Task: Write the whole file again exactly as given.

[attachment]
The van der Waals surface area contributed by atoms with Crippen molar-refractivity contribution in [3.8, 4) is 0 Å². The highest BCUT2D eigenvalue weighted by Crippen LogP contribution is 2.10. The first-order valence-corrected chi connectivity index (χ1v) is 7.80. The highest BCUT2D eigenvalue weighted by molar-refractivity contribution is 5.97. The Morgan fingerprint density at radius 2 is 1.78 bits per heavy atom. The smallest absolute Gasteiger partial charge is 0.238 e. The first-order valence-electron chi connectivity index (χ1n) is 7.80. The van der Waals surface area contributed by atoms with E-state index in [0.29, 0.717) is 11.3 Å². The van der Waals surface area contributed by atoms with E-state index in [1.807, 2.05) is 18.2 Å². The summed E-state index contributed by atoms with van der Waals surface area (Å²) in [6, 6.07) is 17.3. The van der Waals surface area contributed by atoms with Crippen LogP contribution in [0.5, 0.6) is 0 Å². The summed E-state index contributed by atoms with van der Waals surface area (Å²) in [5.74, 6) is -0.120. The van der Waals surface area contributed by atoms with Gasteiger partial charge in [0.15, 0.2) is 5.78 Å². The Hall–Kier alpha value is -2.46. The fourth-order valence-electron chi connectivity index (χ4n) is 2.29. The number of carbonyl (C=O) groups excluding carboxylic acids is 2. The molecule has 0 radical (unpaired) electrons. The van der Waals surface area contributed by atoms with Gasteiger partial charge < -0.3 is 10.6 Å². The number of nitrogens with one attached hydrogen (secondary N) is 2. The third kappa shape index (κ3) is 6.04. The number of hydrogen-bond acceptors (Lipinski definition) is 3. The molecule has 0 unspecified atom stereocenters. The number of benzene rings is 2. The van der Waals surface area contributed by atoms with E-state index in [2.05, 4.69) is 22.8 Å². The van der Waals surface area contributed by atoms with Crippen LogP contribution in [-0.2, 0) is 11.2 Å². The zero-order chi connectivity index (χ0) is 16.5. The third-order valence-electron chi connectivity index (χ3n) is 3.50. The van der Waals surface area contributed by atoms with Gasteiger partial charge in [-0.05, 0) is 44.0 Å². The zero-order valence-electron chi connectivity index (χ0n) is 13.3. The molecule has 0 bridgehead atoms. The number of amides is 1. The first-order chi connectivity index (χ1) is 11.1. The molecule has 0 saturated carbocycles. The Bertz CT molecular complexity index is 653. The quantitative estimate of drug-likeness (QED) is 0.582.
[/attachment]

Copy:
The van der Waals surface area contributed by atoms with Crippen molar-refractivity contribution in [3.8, 4) is 0 Å². The highest BCUT2D eigenvalue weighted by Crippen LogP contribution is 2.10. The first-order valence-corrected chi connectivity index (χ1v) is 7.80. The highest BCUT2D eigenvalue weighted by molar-refractivity contribution is 5.97. The Morgan fingerprint density at radius 2 is 1.78 bits per heavy atom. The smallest absolute Gasteiger partial charge is 0.238 e. The first-order valence-electron chi connectivity index (χ1n) is 7.80. The van der Waals surface area contributed by atoms with E-state index in [0.29, 0.717) is 11.3 Å². The van der Waals surface area contributed by atoms with E-state index in [1.807, 2.05) is 18.2 Å². The summed E-state index contributed by atoms with van der Waals surface area (Å²) in [6, 6.07) is 17.3. The van der Waals surface area contributed by atoms with Crippen LogP contribution in [0.5, 0.6) is 0 Å². The summed E-state index contributed by atoms with van der Waals surface area (Å²) in [5.74, 6) is -0.120. The van der Waals surface area contributed by atoms with Gasteiger partial charge in [0.15, 0.2) is 5.78 Å². The Hall–Kier alpha value is -2.46. The fourth-order valence-electron chi connectivity index (χ4n) is 2.29. The number of carbonyl (C=O) groups excluding carboxylic acids is 2. The molecule has 0 radical (unpaired) electrons. The van der Waals surface area contributed by atoms with Gasteiger partial charge < -0.3 is 10.6 Å². The number of nitrogens with one attached hydrogen (secondary N) is 2. The third kappa shape index (κ3) is 6.04. The number of hydrogen-bond acceptors (Lipinski definition) is 3. The molecule has 0 unspecified atom stereocenters. The number of benzene rings is 2. The van der Waals surface area contributed by atoms with E-state index in [2.05, 4.69) is 22.8 Å². The van der Waals surface area contributed by atoms with Crippen LogP contribution in [-0.2, 0) is 11.2 Å². The zero-order chi connectivity index (χ0) is 16.5. The third-order valence-electron chi connectivity index (χ3n) is 3.50. The van der Waals surface area contributed by atoms with Gasteiger partial charge in [-0.05, 0) is 44.0 Å². The zero-order valence-electron chi connectivity index (χ0n) is 13.3. The molecule has 0 bridgehead atoms. The number of amides is 1. The first-order chi connectivity index (χ1) is 11.1. The molecule has 0 saturated carbocycles. The Bertz CT molecular complexity index is 653. The quantitative estimate of drug-likeness (QED) is 0.582.